Sunday, December 25, 2011


Remember Good King Wenceslas?  I've always loved this Christmas carol because it tells a story.  But also because the story is one of compassion.
A king looks out his castle window and sees a poor man struggling through the snow in search of wood for a fire. He and his servant go out to find the man and bring him in for a feast.  The servant grows cold and weary but King Wenceslas leads the way, warming the soil for the servant who walks in his footsteps. The song doesn't tell us if they find the man.  It simply states that in doing good, we will find blessing.

Wenceslas was born in Prague, the son of a king in 907. When he was 13 years old his father died. Although he was the heir apparent he was not yet ready to be king.  His grandmother took him under her wing and gave him Christian training which later influenced his rule.  He has long been the most revered man in the land we now know as the Czech Republic.
King Wencelas - Image provided by Wikipedia Commons
Last week, the Czechs lost another beloved leader.  Vaclav Havel served time in prison for writing plays and essays that spoke out against communism and he helped lead Czechs in the peaceful revolution that ended 4 decades of communist rule. He did not seek to be president but the people asked him to lead which he did  for 14 years.  Like Wenceslas, he led with compassion and courage, warming the soil for his followers.
Vaclav Havel Image provided by Wikipedia Commons

In the years after Havel's presidency he continued to write and to work for freedom and human rights. Last week, on December 18 he died.  The Czech people filled Wenceslas Square to honor his life and to mourn his death.  Many of them remember the years under communism and the bloodless revolution that bought their freedom. Havel is the predominant symbol of that change.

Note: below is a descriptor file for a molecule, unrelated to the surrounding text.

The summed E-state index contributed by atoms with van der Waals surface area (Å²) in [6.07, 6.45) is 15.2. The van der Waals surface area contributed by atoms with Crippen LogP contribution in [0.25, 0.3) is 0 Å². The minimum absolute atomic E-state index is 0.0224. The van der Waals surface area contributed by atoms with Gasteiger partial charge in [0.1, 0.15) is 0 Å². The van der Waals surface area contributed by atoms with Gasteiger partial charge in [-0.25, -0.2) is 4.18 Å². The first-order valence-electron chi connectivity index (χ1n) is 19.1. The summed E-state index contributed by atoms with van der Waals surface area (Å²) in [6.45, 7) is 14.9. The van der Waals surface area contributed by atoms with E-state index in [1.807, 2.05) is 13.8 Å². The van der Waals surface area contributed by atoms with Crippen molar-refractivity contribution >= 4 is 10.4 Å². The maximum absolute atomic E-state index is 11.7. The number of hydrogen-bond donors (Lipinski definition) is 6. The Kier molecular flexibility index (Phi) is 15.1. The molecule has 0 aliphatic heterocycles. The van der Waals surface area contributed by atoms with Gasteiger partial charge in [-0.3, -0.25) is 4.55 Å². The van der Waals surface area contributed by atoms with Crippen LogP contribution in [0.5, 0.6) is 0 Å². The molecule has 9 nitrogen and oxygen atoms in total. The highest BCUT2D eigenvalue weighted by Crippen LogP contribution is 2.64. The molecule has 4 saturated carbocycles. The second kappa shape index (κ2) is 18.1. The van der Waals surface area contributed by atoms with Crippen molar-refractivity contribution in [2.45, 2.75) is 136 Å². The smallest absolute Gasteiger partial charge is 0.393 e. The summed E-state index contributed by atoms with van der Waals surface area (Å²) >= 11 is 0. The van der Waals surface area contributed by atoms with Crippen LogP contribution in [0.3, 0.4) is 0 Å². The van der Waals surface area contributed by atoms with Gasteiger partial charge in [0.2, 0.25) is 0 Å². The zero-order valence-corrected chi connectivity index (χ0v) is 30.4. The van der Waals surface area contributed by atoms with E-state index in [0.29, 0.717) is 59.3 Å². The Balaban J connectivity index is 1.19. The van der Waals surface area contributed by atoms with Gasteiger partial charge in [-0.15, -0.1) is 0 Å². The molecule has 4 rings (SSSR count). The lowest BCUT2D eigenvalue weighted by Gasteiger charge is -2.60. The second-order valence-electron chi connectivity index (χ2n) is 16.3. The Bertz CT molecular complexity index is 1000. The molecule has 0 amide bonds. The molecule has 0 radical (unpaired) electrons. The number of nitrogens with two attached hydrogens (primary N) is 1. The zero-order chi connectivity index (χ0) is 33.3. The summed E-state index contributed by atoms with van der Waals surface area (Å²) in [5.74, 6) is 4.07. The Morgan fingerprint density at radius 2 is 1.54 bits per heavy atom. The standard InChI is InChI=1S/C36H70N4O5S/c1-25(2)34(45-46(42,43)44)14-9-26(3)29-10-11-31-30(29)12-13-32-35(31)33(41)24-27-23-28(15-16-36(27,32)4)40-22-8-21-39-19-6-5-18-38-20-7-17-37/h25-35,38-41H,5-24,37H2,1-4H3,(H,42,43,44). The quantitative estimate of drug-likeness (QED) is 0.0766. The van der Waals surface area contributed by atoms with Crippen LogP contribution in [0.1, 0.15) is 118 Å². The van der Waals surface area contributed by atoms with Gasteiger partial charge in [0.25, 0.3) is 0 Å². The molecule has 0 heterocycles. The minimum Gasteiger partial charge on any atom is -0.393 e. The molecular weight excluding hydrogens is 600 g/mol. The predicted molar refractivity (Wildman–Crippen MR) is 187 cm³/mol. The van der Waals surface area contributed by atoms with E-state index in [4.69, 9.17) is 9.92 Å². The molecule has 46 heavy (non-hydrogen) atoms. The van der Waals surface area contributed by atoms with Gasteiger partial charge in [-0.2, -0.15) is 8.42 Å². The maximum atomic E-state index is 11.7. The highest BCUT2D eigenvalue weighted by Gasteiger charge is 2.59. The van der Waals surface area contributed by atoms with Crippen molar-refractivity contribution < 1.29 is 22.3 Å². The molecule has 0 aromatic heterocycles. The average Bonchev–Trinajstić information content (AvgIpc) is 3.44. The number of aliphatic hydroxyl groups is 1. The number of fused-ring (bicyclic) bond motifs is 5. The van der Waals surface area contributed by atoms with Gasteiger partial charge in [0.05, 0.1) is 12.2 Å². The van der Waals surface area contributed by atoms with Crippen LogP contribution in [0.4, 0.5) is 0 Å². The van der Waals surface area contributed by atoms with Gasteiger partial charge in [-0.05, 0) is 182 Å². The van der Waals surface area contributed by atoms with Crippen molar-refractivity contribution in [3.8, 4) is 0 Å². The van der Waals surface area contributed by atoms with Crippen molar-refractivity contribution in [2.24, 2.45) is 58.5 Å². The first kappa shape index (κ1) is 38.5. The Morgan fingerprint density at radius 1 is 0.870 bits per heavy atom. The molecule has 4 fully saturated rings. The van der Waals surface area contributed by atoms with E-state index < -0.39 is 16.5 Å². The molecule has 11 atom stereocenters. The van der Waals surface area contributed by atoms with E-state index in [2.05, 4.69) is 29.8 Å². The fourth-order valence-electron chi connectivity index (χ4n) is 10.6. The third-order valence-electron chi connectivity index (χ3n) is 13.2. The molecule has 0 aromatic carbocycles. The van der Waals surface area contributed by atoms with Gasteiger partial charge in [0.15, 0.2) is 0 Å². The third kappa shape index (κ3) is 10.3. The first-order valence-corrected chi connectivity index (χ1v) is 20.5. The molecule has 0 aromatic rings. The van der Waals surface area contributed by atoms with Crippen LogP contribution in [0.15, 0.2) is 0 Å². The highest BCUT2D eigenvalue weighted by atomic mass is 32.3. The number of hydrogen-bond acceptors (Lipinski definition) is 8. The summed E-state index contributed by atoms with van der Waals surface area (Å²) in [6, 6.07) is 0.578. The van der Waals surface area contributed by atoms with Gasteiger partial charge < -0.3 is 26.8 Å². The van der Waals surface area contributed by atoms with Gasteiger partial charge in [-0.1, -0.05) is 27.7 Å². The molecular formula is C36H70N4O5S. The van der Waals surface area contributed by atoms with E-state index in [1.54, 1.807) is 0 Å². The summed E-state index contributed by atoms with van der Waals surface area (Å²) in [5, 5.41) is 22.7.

You can read more on Havel here and on countless other sites.

Here's a Havel quote I particularly like.  "Work for something because it is good, not just because it stands a chance to succeed."  I suspect that King Wenceslas would agree with Havel on this and countless other beliefs.


  1. I felt terrible when I read about Vaclav Havel's death. I have done so much work in 20th Czech history, and he was such a needed person when he came along and really lived up to the task he was faced with. He will certainly be missed.

    Your post in a very interesting comparison and so apropos.

  2. Thanks Alex - you inspired me with your post on the 12 Days of Christmas origins.

    The two kings comparisons were inevitable. Sometimes history does the writing for us.

  3. That last quote is going to go on my google+ page... and maybe even twitter. Good post.

    And I hope you had a very Merry Christmas!

  4. As usual, another thought- provoking post. I didn't know about Havel's death (totally was out of the news world while in Spain) but have read bits and pieces about him. Thanks for the post.

  5. Catching up on my reading a little late. This is a wonderful post and a great reminder of the true meaning of the season. Thanks. Happy New Year to you, Joyce.